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Classical swine fever

Classical swine fever
Virus classification
Group: Group IV ((+)ssRNA)
Family: Flaviviridae
Genus: Pestivirus
Species: Classical swine fever virus

Classical swine fever (CSF) or hog cholera (also sometimes called pig plague based on the German word Schweinepest) is a highly contagious disease of pigs and wild boar.

Additional recommended knowledge



Swine fever causes fever, skin lesions, convulsions and usually (particularly in young animals) death within 15 days.

The symptoms are indistinguishable from those of African swine fever.


The disease is endemic in much of Asia, Central and South America, and parts of Europe and Africa. It was believed to have been eradicated in the United Kingdom by 1966 (according to the Department for Environment, Food & Rural Affairs), but an outbreak occurred in East Anglia in 2000. It was eradicated in the USA by 1978, according to the United States Department of Agriculture.

Other regions believed to be free of CSF include Australia, Canada, Ireland, New Zealand and Scandinavia.


  The infectious agent responsible is a virus CSFV (previously called hog cholera virus) of the genus Pestivirus in the family Flaviviridae (or Togaviridae [1]). CSFV is closely related to the ruminant pestiviruses which cause Bovine Viral Diarrhoea (BVDV) and Border Disease (BDV).[1]

The effect of different CSFV strains varies widely, leading to a wide range of symptoms. Highly virulent strains correlate with acute, obvious disease and high mortality, including neurological symptoms and hemorrhages within the skin.

Less virulent strains can give rise to subacute or chronic infections that may escape detection, while still inducing mortality in fetuses and new-borns.

Infected piglets birthed from infected but subclinical sows help maintain the disease within a population. Other symptoms can include lethargy, fever, immunosuppression and secondary respiratory infections. The incubation period of CSFV ranges from 2 to 14 days but symptoms may not be apparent until after 2 to 4 weeks. Animals with an acute infection can survive 2 to 3 months before their eventual death.

Eradicating CSF is problematic. Current programmes revolve around rapid detection and diagnosis, and preventive culling, possibly followed by emergency vaccination. Possible sources for maintaining and introducing infection include the wide transport of pigs and pork products, as well as endemic CSF within wild boar and feral pig populations.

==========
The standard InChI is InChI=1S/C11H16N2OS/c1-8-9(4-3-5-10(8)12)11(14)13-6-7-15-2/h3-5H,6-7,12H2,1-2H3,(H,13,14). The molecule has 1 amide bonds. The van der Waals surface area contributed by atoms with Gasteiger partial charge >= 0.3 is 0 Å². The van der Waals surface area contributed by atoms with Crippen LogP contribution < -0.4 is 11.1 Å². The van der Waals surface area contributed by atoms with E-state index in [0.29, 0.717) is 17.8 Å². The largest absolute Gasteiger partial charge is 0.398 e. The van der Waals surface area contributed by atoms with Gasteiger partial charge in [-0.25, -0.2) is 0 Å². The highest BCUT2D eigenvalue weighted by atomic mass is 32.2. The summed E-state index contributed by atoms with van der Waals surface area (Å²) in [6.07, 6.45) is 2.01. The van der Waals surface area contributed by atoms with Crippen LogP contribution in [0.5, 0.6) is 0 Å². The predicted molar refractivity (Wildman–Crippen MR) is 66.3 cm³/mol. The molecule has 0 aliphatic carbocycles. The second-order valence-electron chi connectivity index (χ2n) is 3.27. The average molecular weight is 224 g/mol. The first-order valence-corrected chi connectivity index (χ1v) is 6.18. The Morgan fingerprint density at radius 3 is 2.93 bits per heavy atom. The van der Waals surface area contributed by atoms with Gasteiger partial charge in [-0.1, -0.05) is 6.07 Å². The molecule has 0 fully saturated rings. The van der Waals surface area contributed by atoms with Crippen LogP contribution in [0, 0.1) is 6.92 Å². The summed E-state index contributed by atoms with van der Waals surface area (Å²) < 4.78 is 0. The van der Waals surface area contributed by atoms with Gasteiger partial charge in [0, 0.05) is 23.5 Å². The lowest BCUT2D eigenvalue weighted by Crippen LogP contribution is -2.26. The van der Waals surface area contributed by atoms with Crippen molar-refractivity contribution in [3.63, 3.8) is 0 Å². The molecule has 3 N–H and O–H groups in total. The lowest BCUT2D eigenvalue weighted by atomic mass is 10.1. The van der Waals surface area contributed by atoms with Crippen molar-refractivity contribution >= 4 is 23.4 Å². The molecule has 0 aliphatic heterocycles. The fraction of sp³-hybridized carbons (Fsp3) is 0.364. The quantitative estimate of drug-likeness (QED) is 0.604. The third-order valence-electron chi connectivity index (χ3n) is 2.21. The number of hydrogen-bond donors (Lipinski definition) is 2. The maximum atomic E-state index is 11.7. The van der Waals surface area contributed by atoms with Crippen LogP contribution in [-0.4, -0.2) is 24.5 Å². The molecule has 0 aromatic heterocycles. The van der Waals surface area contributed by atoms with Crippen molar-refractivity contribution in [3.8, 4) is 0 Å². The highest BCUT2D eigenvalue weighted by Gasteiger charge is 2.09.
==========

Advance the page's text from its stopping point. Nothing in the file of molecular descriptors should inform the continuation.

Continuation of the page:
epidemiology+symptoms+pathology+laboratory examination

  • Direct immunofluorescence - detection of virus in histological edges
  • Indirect immunofluorescence - detection of specific antibodies from sera

The Philippine hog cholera outbreak of 2007

On August 20, 2007, Department of Agriculture officers investigated the outbreak of swine flu in Nueva Ecija and Central Luzon, Philippines. The mortality rate is less than 10 % for swine flu, if there are no complications like hog cholera. Earlier, or on July 27, 2007, the Philippine National Meat Inspection Service (NMIS) raised a hog cholera "red alert" warning over Metro Manila and 5 regions of Luzon after the disease spread to backyard pig farms in Bulacan and Pampanga, even if these tested negative for the swine flu virus.[2][3]

See also


  1. ^ Rumenapf and Thiel (2008). "Molecular Biology of Pestiviruses", Animal Viruses: Molecular Biology. Caister Academic Press. ISBN 978-1-904455-22-6. 
  2. ^ GMA NEWS.TV, DA probes reported swine flu 'outbreak' in N. Ecija
  3. ^ GMA NEWS.TV, Gov't declares hog cholera alert in Luzon
This article is licensed under the GNU Free Documentation License. It uses material from the Wikipedia article "Classical_swine_fever". A list of authors is available in Wikipedia.
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